Microsoft has designed Teams to empower healthcare professionals. Care coordination and collaboration are one of the key pillars of the investment that Microsoft is making in the healthcare space.
The solution gives healthcare teams a secure hub to coordinate and collaborate care for multiple patients. Teams provides integration with electronic health records (EHR) systems and enables care provides to communicate about patient care in real-time within Teams’ secure platform. Microsoft set out to address the following key challenges:
- Low efficiency in hand-offs and communication critical throughout the care continuum
- Siloed information that creates administrative burden in the healthcare system
- Growing dissatisfaction among clinicians with complex and fragmented collaboration tools
- Inefficient and in person care coordination that can burn too much clinical time and cost
The care coordination solution within Microsoft Teams involves a first party tab app that integrates with electronic health record (EHR) systems via a FHIR (Fast Healthcare Interoperability Resources) interface to bring valuable medical information from the systems of record into Microsoft Teams. This enables clinical workers to collaborate and communicate across the care continuum.
The care coordination solution can be enabled through partnerships with leading healthcare Independent Software Vendors (ISVs) that can connect the care coordination solution to your EHR systems and bridge the gap between existing health data standards like HL7v2 and FHIR.
As of February 2020 Microsoft Teams has partnered with the following healthcare partners to establish EHR integration:
- Datica (through their CMI offering)
- Infor Cloverleaf (through the Infor FHIR Bridge)
- Redox (through the R^FHIR server)
- Dapasoft (through Corolar on FHIR)
Let’s talk about the features of the care coordination solution
Today, the 1st party app (which sits in the general channel of a Team as a tab app) lets a care team – doctors, physician assistants, nurses, social workers, dietitians, case managers and more in a hospital unit or ward create lists to include patients that they want to monitor to coordinate care, take notes around their condition, fetch their latest medical data from the EHR and collaborate over them in the context of Teams and channels using the various features of Microsoft Teams such as channel mentions, at mentions, channel meetings, etc.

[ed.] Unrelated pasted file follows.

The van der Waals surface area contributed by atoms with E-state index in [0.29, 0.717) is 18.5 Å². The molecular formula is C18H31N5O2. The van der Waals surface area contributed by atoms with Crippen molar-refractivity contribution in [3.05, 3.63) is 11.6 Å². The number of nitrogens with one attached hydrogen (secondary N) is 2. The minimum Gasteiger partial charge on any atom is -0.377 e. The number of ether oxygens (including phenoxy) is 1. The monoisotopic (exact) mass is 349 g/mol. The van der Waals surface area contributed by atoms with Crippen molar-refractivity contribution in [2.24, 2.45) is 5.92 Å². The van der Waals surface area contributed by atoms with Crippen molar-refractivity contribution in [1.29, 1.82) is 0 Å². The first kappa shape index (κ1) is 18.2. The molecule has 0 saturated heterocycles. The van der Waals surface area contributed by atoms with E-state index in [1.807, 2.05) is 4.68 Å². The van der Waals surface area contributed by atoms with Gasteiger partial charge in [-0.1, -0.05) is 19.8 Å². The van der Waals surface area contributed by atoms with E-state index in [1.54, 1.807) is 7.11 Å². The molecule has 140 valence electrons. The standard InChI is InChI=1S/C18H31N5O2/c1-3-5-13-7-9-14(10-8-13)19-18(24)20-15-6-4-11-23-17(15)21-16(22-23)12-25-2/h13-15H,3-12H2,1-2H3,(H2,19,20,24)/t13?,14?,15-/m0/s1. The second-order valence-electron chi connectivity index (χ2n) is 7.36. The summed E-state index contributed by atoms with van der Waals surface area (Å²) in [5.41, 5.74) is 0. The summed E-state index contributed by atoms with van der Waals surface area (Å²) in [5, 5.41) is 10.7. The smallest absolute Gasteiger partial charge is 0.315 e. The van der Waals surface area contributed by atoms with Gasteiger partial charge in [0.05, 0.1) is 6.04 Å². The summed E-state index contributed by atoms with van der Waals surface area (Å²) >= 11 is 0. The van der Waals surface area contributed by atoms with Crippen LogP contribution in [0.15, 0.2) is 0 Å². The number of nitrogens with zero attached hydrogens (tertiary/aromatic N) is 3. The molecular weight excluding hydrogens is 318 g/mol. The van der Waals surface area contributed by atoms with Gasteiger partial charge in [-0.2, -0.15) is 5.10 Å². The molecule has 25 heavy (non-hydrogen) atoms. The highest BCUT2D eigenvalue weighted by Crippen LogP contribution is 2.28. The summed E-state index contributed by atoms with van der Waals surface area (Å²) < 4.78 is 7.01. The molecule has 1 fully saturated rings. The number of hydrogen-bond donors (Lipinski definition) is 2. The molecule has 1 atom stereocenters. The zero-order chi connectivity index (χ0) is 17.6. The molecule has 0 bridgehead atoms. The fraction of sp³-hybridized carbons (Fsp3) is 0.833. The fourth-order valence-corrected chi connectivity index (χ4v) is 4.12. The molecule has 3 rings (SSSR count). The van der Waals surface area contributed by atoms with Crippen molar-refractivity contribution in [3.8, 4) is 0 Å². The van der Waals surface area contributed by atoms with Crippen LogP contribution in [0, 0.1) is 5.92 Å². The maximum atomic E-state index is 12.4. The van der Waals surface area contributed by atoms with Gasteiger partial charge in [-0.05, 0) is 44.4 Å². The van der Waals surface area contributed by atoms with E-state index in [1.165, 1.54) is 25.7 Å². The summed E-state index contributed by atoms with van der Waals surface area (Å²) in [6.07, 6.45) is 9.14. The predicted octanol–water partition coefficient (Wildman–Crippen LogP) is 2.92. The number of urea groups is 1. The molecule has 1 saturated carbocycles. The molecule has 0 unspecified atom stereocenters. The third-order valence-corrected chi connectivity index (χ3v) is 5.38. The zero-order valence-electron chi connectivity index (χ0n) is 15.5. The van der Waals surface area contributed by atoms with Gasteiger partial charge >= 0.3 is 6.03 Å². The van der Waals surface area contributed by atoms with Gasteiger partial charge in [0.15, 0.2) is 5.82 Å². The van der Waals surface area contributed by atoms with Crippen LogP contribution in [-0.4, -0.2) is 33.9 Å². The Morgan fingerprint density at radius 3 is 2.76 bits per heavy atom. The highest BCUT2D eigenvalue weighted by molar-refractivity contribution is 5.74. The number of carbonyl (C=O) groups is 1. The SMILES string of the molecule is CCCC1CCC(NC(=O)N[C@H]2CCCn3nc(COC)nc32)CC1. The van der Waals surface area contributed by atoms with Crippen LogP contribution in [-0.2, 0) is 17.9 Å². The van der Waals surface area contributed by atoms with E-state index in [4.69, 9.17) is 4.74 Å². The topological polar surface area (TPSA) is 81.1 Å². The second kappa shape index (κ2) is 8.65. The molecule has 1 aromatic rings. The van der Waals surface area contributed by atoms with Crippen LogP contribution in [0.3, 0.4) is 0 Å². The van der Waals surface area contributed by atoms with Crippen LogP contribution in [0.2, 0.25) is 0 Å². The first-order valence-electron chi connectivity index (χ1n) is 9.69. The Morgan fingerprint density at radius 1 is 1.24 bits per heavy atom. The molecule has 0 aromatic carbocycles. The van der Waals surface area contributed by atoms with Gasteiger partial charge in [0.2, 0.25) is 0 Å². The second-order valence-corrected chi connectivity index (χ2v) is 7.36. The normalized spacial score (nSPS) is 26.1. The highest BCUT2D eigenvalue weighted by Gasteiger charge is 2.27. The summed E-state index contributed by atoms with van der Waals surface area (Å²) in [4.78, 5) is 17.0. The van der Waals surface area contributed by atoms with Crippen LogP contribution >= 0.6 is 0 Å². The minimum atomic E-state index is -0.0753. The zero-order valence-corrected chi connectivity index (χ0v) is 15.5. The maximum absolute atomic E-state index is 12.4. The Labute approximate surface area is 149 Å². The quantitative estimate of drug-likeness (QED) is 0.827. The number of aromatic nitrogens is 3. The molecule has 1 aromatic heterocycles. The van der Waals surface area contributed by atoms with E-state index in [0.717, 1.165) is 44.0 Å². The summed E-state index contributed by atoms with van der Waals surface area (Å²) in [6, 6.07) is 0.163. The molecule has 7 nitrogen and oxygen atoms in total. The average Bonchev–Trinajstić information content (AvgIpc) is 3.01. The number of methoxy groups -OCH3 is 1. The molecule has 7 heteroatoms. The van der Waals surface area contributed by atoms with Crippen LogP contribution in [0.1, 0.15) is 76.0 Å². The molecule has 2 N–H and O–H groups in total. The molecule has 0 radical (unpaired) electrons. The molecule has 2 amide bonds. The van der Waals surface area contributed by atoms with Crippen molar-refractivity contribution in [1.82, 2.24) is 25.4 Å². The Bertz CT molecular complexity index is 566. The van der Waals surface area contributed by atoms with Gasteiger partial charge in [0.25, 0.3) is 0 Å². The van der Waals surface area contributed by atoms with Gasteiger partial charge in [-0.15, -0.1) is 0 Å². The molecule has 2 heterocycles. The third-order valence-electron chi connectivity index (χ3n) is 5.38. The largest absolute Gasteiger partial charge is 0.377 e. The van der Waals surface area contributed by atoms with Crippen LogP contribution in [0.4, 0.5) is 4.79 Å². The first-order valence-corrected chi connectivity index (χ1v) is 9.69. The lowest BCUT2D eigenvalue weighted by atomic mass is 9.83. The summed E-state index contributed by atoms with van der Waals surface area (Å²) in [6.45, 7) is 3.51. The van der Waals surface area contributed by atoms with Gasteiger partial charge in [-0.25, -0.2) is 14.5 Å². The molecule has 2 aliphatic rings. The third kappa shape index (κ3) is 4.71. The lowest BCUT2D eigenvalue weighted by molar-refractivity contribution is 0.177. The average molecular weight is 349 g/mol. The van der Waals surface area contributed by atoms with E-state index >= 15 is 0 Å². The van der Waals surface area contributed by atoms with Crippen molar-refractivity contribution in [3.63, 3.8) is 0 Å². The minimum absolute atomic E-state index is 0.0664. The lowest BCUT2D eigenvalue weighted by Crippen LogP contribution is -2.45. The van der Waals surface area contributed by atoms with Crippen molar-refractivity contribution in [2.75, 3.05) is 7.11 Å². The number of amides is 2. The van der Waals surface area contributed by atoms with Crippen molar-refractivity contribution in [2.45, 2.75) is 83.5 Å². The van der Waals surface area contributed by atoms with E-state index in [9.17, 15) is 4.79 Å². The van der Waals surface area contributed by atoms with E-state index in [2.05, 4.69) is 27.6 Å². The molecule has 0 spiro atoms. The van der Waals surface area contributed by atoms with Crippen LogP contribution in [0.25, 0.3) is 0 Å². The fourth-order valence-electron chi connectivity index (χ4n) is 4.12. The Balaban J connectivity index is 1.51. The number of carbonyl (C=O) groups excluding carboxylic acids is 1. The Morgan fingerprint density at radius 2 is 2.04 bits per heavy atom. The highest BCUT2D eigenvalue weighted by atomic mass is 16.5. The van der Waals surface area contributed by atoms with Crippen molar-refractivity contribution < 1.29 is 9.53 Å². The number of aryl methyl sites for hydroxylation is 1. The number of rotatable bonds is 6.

The app has an underlying service layer with an operational FHIR client interface that can query relevant patient medical information, connected to underlying EHR systems deployed within a provider organization. Listed below are some of its key features:
- Ability to fetch the latest patient data from the EHR systems
- Ability to create multiple patient lists within a single channel.
- Ability to view and sort information displayed about patients through configurable columns.
- Ability to auto-provision the application through a team template.
- Available on the Teams App for iOS and Android for mobile-first healthcare workers.
- Support for FHIR DSTU2 and STU3 versions via parsing of conformance statement.
Teams is designed with HIPAA and ePHI in mind
Microsoft Teams is Tier D compliant per the Office 365 compliance framework and boasts support for the HITRUST CSF and HIPAA BAA which allows a covered entity to sign a BAA (business associate agreement) per Microsoft Volume licensing and Online service Terms. Therefore Microsoft Teams can be used to store and share ePHI data.
As far as the care coordination solution goes, the data it pulls from EHR systems are not stored at rest. Also, there are 11 events for read actions performed by clinical users inside the Microsoft Teams care coordination solution that shows up in the Security and Compliance audit logs.
By: Ansuman Acharya, Microsoft